But the minute you look for a quality, women’s leather laptop backpack the options are sparse and divided into two camps. They seem to either be casual in aesthetic and centered around a utilitarian design, or straight off the runway and built more for show than function.

P.MAI surprised me in its ability to find an uncompromising middle ground between a luxury aesthetic and practical utility.

Phuong Mai founded P.MAI after years of working in the world of management consulting. It is a world where consultants are expected to always be slightly better dressed than their clients, and they are constantly on the road traveling between client projects.

Mai’s purse caused back pain, and her doctor recommended switching to a backpack. She couldn’t find a backpack that checked all the boxes — feminine yet durable, comfortable yet sleek, utilitarian and still beautiful. So she bootstrapped P.MAI to create it.

She started by focusing on sourcing from suppliers with premium fabrics and leathers to blend beauty with durability. The backpack is constructed from full grain calf leather, two-tone nylon body fabric and poly lining. The fabrics are coated with PU to ensure water-resistance.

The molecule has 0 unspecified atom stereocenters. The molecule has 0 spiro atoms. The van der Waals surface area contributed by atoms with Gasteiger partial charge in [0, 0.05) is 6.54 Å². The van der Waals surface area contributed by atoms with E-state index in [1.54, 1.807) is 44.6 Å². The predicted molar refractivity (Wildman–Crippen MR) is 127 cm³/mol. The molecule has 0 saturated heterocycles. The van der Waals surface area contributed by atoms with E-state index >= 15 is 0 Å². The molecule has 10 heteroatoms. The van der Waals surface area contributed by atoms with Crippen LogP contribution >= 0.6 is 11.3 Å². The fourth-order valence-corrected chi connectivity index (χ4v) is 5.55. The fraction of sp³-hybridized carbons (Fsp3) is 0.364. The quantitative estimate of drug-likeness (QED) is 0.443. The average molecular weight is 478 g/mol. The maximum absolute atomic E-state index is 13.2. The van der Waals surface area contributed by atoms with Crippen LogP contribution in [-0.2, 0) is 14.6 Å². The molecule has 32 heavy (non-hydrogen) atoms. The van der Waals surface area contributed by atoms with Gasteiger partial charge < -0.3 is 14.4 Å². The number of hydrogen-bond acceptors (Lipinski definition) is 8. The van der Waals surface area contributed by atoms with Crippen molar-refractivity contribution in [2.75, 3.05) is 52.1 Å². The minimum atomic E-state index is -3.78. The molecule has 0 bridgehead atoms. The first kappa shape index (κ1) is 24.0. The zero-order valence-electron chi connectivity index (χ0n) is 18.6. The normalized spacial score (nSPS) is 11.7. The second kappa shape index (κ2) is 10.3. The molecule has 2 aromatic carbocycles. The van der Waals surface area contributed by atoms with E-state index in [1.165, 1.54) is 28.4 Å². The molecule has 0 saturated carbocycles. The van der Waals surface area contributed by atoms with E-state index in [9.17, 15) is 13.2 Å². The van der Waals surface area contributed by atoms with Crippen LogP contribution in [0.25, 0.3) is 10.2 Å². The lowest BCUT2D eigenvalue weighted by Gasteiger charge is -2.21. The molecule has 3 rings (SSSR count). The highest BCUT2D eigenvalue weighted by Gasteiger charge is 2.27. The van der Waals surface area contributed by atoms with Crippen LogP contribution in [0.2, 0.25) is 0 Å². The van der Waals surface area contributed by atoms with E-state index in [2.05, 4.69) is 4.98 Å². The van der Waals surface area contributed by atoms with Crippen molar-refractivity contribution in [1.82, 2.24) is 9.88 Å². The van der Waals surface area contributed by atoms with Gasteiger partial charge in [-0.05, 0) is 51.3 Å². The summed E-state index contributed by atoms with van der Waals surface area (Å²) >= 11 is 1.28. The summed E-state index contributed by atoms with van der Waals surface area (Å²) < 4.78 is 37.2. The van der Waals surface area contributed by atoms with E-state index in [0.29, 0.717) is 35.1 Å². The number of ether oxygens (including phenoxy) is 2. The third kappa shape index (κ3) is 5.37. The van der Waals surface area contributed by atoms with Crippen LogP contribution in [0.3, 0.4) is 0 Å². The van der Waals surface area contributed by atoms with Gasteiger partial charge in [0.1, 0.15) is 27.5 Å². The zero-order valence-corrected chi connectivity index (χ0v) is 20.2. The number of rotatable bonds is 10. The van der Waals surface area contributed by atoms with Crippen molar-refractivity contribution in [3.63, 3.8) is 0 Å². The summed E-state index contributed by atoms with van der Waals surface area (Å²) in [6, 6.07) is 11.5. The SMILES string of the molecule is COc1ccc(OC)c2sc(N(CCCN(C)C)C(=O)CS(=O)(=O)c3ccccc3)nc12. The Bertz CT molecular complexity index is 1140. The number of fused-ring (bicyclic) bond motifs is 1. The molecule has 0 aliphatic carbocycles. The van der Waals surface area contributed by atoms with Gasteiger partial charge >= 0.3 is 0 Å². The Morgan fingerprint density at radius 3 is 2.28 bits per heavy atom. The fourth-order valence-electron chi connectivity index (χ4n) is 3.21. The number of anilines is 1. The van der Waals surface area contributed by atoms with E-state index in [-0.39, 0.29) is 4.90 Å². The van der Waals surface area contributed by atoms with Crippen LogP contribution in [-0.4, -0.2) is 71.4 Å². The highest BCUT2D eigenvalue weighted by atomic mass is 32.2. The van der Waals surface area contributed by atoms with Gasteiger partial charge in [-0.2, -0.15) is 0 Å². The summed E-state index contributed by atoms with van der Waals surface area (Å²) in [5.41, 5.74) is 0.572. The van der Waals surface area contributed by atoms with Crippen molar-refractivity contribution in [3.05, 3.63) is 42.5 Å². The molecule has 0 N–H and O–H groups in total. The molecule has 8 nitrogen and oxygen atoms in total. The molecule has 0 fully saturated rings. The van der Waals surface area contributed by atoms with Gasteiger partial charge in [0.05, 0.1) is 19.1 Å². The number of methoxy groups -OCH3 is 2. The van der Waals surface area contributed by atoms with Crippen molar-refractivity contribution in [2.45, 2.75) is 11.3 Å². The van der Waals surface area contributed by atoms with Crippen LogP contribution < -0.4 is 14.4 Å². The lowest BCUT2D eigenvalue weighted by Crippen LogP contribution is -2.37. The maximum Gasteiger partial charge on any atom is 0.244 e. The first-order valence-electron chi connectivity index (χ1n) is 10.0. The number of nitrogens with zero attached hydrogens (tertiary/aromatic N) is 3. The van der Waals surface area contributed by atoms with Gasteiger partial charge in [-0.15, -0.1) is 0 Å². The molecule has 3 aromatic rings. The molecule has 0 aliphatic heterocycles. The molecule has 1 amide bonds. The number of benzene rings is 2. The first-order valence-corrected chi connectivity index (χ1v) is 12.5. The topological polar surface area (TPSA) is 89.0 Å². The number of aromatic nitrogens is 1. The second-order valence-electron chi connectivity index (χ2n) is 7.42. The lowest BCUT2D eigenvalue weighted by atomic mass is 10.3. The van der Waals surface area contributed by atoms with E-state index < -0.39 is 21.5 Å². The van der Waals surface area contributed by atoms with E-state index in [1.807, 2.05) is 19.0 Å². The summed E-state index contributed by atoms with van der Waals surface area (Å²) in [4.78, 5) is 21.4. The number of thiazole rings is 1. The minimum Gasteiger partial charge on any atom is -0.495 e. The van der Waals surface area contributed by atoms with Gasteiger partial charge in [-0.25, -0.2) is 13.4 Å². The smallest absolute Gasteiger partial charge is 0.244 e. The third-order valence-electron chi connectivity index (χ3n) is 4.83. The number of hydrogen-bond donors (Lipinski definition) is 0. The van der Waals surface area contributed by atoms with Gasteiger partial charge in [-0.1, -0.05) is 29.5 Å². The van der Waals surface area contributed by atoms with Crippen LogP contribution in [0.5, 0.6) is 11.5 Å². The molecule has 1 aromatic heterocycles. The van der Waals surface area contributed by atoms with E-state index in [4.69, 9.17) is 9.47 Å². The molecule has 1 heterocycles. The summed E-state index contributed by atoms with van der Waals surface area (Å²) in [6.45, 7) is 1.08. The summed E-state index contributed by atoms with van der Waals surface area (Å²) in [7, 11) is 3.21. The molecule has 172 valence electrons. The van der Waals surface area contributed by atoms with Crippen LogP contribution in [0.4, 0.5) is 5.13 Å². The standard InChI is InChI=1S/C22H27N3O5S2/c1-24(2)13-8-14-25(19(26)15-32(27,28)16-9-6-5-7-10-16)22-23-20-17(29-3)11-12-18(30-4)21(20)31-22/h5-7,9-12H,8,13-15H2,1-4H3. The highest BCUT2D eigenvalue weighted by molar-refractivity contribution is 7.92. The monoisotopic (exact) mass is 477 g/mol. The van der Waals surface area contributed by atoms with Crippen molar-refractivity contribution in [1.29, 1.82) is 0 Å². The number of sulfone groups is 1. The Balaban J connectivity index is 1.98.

The design is sleek with no external protruding pockets. Instead there is one zip pocket large enough for a passport on the front, and compartments designed for the modern, professional woman inside. The padded laptop compartment fits up to a 15-inch laptop. There also are three internal slip pockets and one internal zip pocket to store and organize all of your belongings. These are complemented by an elastic lined water (or wine) bottle holder, and an internal key ring snaphoo

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Apple will repair busted keyboards on recent MacBooks and MacBook Pros for free

Back in 2016, Apple redesigned the MacBook Pro’s keyboard. It… hasn’t gone as well as they probably hoped.

Complaints quickly started popping up of failing keys. Some keys had a tendency to get stuck in place; others move freely, but simply don’t respond.

Two years and a lawsuit later, Apple is officially acknowledging the issue with a free keyboard repair program.

And if you already paid Apple to fix your keyboard in the past? Give them a call. According to this support page, they’re planning on refunding previous repair charges.

Apple says the following models are eligible:

MacBook (Retina, 12-­inch, Early 2015) MacBook (Retina, 12­-inch, Early 2016) MacBook (Retina, 12-­inch, 2017) MacBook Pro (13­-inch, 2016, Two Thunderbolt 3 Ports) MacBook Pro (13-­inch, 2017, Two Thunderbolt 3 Ports) MacBook Pro (13-­inch, 2016, Four Thunderbolt 3 Ports) MacBook Pro (13-­inch, 2017, Four Thunderbolt 3 Ports) MacBook Pro (15-­inch, 2016) MacBook Pro (15-­inch, 2017)